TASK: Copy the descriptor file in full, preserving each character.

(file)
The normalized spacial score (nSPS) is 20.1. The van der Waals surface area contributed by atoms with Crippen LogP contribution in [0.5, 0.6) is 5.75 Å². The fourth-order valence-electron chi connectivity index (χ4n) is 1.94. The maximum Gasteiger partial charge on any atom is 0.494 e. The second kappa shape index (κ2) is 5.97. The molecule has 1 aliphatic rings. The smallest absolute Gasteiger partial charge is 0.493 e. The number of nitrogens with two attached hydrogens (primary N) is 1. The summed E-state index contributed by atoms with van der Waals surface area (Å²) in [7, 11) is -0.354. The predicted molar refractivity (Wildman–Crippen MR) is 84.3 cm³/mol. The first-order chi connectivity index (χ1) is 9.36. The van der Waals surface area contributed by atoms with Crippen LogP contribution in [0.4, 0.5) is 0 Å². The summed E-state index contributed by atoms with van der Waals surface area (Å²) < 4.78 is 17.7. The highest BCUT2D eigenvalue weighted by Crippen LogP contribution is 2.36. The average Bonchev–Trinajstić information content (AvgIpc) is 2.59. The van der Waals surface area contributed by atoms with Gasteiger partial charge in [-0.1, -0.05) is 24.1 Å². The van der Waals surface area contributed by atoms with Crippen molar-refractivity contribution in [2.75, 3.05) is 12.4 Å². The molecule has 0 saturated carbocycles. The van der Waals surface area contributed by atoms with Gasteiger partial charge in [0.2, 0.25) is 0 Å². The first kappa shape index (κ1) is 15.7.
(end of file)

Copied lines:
The normalized spacial score (nSPS) is 20.1. The van der Waals surface area contributed by atoms with Crippen LogP contribution in [0.5, 0.6) is 5.75 Å². The fourth-order valence-electron chi connectivity index (χ4n) is 1.94. The maximum Gasteiger partial charge on any atom is 0.494 e. The second kappa shape index (κ2) is 5.97. The molecule has 1 aliphatic rings. The smallest absolute Gasteiger partial charge is 0.493 e. The number of nitrogens with two attached hydrogens (primary N) is 1. The summed E-state index contributed by atoms with van der Waals surface area (Å²) in [7, 11) is -0.354. The predicted molar refractivity (Wildman–Crippen MR) is 84.3 cm³/mol. The first-order chi connectivity index (χ1) is 9.36. The van der Waals surface area contributed by atoms with Crippen LogP contribution in [0.4, 0.5) is 0 Å². The summed E-state index contributed by atoms with van der Waals surface area (Å²) < 4.78 is 17.7. The highest BCUT2D eigenvalue weighted by Crippen LogP contribution is 2.36. The average Bonchev–Trinajstić information content (AvgIpc) is 2.59. The van der Waals surface area contributed by atoms with Gasteiger partial charge in [-0.1, -0.05) is 24.1 Å². The van der Waals surface area contributed by atoms with Crippen molar-refractivity contribution in [2.75, 3.05) is 12.4 Å². The molecule has 0 saturated carbocycles. The van der Waals surface area contributed by atoms with Gasteiger partial charge in [0.2, 0.25) is 0 Å². The first kappa shape index (κ1) is 15.7.